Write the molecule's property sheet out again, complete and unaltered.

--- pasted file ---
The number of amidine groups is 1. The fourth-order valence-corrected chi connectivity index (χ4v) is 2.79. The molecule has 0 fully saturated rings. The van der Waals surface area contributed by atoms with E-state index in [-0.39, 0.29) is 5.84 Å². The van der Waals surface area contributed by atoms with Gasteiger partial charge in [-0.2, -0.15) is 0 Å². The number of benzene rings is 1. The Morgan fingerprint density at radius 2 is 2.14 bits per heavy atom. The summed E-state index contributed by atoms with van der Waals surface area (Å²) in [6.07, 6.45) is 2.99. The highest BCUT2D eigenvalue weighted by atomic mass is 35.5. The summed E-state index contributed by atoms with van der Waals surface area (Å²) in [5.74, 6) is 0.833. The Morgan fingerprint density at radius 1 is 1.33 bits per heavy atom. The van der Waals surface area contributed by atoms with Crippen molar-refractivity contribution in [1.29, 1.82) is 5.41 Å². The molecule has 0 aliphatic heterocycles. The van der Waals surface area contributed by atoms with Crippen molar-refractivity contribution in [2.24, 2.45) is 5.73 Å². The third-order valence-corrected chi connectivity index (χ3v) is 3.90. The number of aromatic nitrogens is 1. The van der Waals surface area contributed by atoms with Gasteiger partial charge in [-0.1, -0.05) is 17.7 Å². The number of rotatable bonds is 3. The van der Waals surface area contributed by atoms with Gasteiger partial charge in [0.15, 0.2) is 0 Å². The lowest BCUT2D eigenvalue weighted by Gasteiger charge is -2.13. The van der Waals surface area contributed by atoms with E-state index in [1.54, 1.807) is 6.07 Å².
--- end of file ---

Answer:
The number of amidine groups is 1. The fourth-order valence-corrected chi connectivity index (χ4v) is 2.79. The molecule has 0 fully saturated rings. The van der Waals surface area contributed by atoms with E-state index in [-0.39, 0.29) is 5.84 Å². The van der Waals surface area contributed by atoms with Gasteiger partial charge in [-0.2, -0.15) is 0 Å². The number of benzene rings is 1. The Morgan fingerprint density at radius 2 is 2.14 bits per heavy atom. The summed E-state index contributed by atoms with van der Waals surface area (Å²) in [6.07, 6.45) is 2.99. The highest BCUT2D eigenvalue weighted by atomic mass is 35.5. The summed E-state index contributed by atoms with van der Waals surface area (Å²) in [5.74, 6) is 0.833. The Morgan fingerprint density at radius 1 is 1.33 bits per heavy atom. The van der Waals surface area contributed by atoms with Crippen molar-refractivity contribution in [1.29, 1.82) is 5.41 Å². The molecule has 0 aliphatic heterocycles. The van der Waals surface area contributed by atoms with Crippen molar-refractivity contribution in [2.24, 2.45) is 5.73 Å². The third-order valence-corrected chi connectivity index (χ3v) is 3.90. The number of aromatic nitrogens is 1. The van der Waals surface area contributed by atoms with Gasteiger partial charge in [-0.1, -0.05) is 17.7 Å². The number of rotatable bonds is 3. The van der Waals surface area contributed by atoms with Gasteiger partial charge in [0.15, 0.2) is 0 Å². The lowest BCUT2D eigenvalue weighted by Gasteiger charge is -2.13. The van der Waals surface area contributed by atoms with E-state index in [1.54, 1.807) is 6.07 Å².